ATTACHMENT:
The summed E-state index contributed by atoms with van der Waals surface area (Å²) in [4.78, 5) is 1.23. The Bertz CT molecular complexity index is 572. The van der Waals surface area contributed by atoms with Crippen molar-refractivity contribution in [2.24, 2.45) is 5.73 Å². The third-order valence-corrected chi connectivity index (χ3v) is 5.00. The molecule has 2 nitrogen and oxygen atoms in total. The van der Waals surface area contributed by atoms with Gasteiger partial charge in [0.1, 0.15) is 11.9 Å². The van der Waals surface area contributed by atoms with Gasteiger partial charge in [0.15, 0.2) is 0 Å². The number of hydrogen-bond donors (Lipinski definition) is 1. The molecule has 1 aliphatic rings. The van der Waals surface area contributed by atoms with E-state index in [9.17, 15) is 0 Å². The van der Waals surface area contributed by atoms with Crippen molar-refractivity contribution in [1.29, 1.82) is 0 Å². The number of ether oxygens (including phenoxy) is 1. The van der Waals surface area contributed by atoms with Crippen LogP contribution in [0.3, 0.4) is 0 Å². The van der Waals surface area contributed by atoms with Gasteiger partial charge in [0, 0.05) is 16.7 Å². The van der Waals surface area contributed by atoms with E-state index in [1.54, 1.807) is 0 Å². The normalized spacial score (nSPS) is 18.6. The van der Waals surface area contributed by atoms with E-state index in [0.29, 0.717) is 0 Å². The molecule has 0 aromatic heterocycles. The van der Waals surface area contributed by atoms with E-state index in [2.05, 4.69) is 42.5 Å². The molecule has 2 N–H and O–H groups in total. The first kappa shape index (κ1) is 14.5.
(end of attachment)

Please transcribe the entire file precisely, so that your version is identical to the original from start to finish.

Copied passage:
The summed E-state index contributed by atoms with van der Waals surface area (Å²) in [4.78, 5) is 1.23. The Bertz CT molecular complexity index is 572. The van der Waals surface area contributed by atoms with Crippen molar-refractivity contribution in [2.24, 2.45) is 5.73 Å². The third-order valence-corrected chi connectivity index (χ3v) is 5.00. The molecule has 2 nitrogen and oxygen atoms in total. The van der Waals surface area contributed by atoms with Gasteiger partial charge in [0.1, 0.15) is 11.9 Å². The van der Waals surface area contributed by atoms with Gasteiger partial charge in [0.15, 0.2) is 0 Å². The number of hydrogen-bond donors (Lipinski definition) is 1. The molecule has 1 aliphatic rings. The van der Waals surface area contributed by atoms with E-state index in [9.17, 15) is 0 Å². The van der Waals surface area contributed by atoms with Crippen molar-refractivity contribution in [1.29, 1.82) is 0 Å². The number of ether oxygens (including phenoxy) is 1. The van der Waals surface area contributed by atoms with Crippen LogP contribution in [0.3, 0.4) is 0 Å². The van der Waals surface area contributed by atoms with Gasteiger partial charge in [0, 0.05) is 16.7 Å². The van der Waals surface area contributed by atoms with E-state index in [1.54, 1.807) is 0 Å². The normalized spacial score (nSPS) is 18.6. The van der Waals surface area contributed by atoms with E-state index in [0.29, 0.717) is 0 Å². The molecule has 0 aromatic heterocycles. The van der Waals surface area contributed by atoms with E-state index in [2.05, 4.69) is 42.5 Å². The molecule has 2 N–H and O–H groups in total. The first kappa shape index (κ1) is 14.5.